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Reviews » DVD Video Reviews » Veronica Guerin
Veronica Guerin
Walt Disney Studios Home Entertainment // PG-13 // March 16, 2004
List Price: $29.99 [Buy now and save at Amazon]
Review by Aaron Beierle | posted March 11, 2004 | E-mail the Author
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The Movie:


Probably the closest thing to an independent film that producer Jerry Bruckheimer ("Armageddon", "Pirates of the Caribbean") has ever been responsible for, "Veronica Guerin" takes an interesting story and a highly talented actress and pairs them with a (legendarily) untalented director - namely Joel Schumacher, who recently made somewhat of a comeback with the moderately tense thriller, "Phone Booth".

Cate Blanchett plays Guerin, an Irish journalist who becomes increasingly tired and upset with the sight of decay that drugs have brought into her city and country. She decides to do something about it, interviewing such underworld figures as Martin Cahill (Gerry O'Brien), the "General;" Gerry Hutch (Alan Devine); John Traynor (Ciaran Hinds) and John Gilligan (Gerard McSorley).

Guerin is told early on to leave the subject alone, but gentle warnings turn more stern and brutal as she attempts to dig deeper. This is an R-rated film and rightly so; the figures that make up the drug trade that Veronica is investigating are portrayed as scary, shady and vicious people and the film doesn't shy away or PG-13ize that, as there are some chilling scenes and unsettling performances. As a result, the stand-off between Guerin and the drug dealers becomes even more tense, despite the fact that the film makes the mistake of showing what eventually happened to the journalist in the beginning of the film, making the rest a flashback.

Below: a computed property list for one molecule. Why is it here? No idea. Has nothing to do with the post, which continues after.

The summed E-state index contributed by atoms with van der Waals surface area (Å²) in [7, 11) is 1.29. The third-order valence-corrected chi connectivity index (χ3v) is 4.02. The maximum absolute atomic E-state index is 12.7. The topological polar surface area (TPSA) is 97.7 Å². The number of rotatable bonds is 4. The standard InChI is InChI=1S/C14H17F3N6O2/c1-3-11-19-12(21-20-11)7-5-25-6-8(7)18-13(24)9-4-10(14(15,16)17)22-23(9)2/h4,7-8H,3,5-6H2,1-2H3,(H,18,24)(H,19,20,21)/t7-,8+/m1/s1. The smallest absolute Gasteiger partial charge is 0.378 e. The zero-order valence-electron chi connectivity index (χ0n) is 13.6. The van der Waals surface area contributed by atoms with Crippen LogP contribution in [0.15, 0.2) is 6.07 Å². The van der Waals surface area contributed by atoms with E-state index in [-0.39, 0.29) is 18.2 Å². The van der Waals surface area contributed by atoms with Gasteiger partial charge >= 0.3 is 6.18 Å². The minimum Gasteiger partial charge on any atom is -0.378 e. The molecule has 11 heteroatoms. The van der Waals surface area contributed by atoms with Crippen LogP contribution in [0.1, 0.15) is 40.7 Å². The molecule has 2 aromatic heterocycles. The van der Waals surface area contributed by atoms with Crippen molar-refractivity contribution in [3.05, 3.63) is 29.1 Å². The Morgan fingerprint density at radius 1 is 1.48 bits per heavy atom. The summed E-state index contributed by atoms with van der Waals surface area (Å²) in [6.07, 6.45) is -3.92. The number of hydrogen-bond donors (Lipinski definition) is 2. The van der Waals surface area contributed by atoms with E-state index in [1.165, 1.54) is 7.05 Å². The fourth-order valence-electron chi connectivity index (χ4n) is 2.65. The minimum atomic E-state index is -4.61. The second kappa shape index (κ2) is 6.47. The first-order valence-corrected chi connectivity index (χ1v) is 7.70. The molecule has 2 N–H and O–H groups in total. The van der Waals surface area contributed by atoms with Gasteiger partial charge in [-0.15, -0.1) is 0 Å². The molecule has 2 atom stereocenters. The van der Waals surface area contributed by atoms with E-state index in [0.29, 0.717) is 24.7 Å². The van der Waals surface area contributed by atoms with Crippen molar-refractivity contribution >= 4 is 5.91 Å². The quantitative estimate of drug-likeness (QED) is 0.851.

The problem becomes in Schumacher's portrayal of the story, which is a rather simplified view of a complex story. Blanchett gives Guerin humanity, heart and depth, the last element which is missing from the material. With a mere 98 minutes to the thing (including credits, mind you), this doesn't give the film much time to give shadings to the story on either side - Guerin's decision to push forward despite obvious threats is not pondered much (and every other journalist presented in the film is made to look very incompetent in comparison to Guerin), while we also don't hear much about how the drug system worked there, just seeing the occasional behind-closed-doors style meeting. It's a surprisingly subtle film in terms of its presentation - given that this is a Bruckheimer production, the camera could circle around every conversation - but not a subtle one in terms of storytelling.

Despite some considerable issues, "Veronica Guerin"'s performances do manage to elevate the overall film somewhat. This is a surface look at a compelling, heroic story. Not bad, but could certainly have been better.


The DVD